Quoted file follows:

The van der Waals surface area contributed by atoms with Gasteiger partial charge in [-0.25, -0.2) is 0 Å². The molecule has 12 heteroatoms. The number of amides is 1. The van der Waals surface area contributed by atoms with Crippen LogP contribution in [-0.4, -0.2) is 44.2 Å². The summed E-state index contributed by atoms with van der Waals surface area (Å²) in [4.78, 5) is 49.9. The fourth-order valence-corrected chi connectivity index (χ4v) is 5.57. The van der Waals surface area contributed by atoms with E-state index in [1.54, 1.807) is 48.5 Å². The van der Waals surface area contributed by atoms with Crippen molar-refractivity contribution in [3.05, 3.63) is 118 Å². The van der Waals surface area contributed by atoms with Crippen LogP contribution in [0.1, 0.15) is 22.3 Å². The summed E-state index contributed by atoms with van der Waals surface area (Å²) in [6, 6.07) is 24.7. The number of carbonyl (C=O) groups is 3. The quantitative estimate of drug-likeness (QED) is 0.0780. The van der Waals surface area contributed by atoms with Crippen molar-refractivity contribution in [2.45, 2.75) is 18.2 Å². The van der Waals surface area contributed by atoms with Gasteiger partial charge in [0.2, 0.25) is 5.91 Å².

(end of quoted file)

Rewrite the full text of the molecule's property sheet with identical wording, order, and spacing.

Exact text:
The van der Waals surface area contributed by atoms with Gasteiger partial charge in [-0.25, -0.2) is 0 Å². The molecule has 12 heteroatoms. The number of amides is 1. The van der Waals surface area contributed by atoms with Crippen LogP contribution in [-0.4, -0.2) is 44.2 Å². The summed E-state index contributed by atoms with van der Waals surface area (Å²) in [4.78, 5) is 49.9. The fourth-order valence-corrected chi connectivity index (χ4v) is 5.57. The van der Waals surface area contributed by atoms with E-state index in [1.54, 1.807) is 48.5 Å². The van der Waals surface area contributed by atoms with Crippen molar-refractivity contribution in [3.05, 3.63) is 118 Å². The van der Waals surface area contributed by atoms with Crippen LogP contribution in [0.1, 0.15) is 22.3 Å². The summed E-state index contributed by atoms with van der Waals surface area (Å²) in [6, 6.07) is 24.7. The number of carbonyl (C=O) groups is 3. The quantitative estimate of drug-likeness (QED) is 0.0780. The van der Waals surface area contributed by atoms with Crippen molar-refractivity contribution in [2.45, 2.75) is 18.2 Å². The van der Waals surface area contributed by atoms with Gasteiger partial charge in [0.2, 0.25) is 5.91 Å².